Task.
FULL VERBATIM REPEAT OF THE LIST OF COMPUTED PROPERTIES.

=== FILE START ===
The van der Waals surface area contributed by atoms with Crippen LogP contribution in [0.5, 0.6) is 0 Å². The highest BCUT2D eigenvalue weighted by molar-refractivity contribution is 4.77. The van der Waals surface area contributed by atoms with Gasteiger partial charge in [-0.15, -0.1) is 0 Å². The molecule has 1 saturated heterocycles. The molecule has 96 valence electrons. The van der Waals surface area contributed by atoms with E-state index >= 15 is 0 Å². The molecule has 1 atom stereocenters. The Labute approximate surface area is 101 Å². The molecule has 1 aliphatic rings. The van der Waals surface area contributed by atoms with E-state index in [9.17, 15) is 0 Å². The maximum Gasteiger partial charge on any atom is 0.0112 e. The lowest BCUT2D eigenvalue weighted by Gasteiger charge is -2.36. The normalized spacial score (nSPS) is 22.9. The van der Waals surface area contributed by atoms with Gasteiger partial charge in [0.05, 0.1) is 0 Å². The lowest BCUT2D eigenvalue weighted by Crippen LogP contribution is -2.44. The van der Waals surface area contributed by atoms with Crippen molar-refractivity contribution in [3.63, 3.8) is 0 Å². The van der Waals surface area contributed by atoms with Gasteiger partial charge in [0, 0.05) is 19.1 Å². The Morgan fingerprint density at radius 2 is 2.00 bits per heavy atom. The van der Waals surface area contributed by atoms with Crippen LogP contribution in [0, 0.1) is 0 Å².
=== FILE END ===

The van der Waals surface area contributed by atoms with Crippen LogP contribution in [0.5, 0.6) is 0 Å². The highest BCUT2D eigenvalue weighted by molar-refractivity contribution is 4.77. The van der Waals surface area contributed by atoms with Gasteiger partial charge in [-0.15, -0.1) is 0 Å². The molecule has 1 saturated heterocycles. The molecule has 96 valence electrons. The van der Waals surface area contributed by atoms with E-state index >= 15 is 0 Å². The molecule has 1 atom stereocenters. The Labute approximate surface area is 101 Å². The molecule has 1 aliphatic rings. The van der Waals surface area contributed by atoms with E-state index in [9.17, 15) is 0 Å². The maximum Gasteiger partial charge on any atom is 0.0112 e. The lowest BCUT2D eigenvalue weighted by Gasteiger charge is -2.36. The normalized spacial score (nSPS) is 22.9. The van der Waals surface area contributed by atoms with Gasteiger partial charge in [0.05, 0.1) is 0 Å². The lowest BCUT2D eigenvalue weighted by Crippen LogP contribution is -2.44. The van der Waals surface area contributed by atoms with Crippen molar-refractivity contribution in [3.63, 3.8) is 0 Å². The van der Waals surface area contributed by atoms with Gasteiger partial charge in [0, 0.05) is 19.1 Å². The Morgan fingerprint density at radius 2 is 2.00 bits per heavy atom. The van der Waals surface area contributed by atoms with Crippen LogP contribution in [0, 0.1) is 0 Å².